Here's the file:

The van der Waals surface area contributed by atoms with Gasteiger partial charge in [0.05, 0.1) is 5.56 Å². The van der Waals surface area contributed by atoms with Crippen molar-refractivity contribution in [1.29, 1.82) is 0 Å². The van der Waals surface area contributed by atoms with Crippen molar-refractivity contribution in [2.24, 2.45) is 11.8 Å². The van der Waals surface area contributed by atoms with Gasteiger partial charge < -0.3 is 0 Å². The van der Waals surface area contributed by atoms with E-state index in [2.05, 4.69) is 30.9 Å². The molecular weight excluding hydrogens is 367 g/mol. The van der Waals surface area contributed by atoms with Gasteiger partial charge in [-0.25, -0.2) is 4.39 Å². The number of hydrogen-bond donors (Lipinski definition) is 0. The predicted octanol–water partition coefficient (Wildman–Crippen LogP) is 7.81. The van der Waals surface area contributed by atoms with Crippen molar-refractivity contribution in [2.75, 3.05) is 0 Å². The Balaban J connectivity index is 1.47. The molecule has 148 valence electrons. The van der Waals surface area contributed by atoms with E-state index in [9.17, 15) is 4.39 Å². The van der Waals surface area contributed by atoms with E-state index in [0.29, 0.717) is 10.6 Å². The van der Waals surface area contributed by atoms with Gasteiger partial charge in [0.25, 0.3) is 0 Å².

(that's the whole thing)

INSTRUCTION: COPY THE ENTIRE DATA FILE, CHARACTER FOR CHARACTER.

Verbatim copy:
The van der Waals surface area contributed by atoms with Gasteiger partial charge in [0.05, 0.1) is 5.56 Å². The van der Waals surface area contributed by atoms with Crippen molar-refractivity contribution in [1.29, 1.82) is 0 Å². The van der Waals surface area contributed by atoms with Crippen molar-refractivity contribution in [2.24, 2.45) is 11.8 Å². The van der Waals surface area contributed by atoms with Gasteiger partial charge < -0.3 is 0 Å². The van der Waals surface area contributed by atoms with E-state index in [2.05, 4.69) is 30.9 Å². The molecular weight excluding hydrogens is 367 g/mol. The van der Waals surface area contributed by atoms with Gasteiger partial charge in [-0.25, -0.2) is 4.39 Å². The number of hydrogen-bond donors (Lipinski definition) is 0. The predicted octanol–water partition coefficient (Wildman–Crippen LogP) is 7.81. The van der Waals surface area contributed by atoms with Crippen molar-refractivity contribution in [2.75, 3.05) is 0 Å². The Balaban J connectivity index is 1.47. The molecule has 148 valence electrons. The van der Waals surface area contributed by atoms with E-state index in [9.17, 15) is 4.39 Å². The van der Waals surface area contributed by atoms with E-state index in [0.29, 0.717) is 10.6 Å². The van der Waals surface area contributed by atoms with Gasteiger partial charge in [0.25, 0.3) is 0 Å².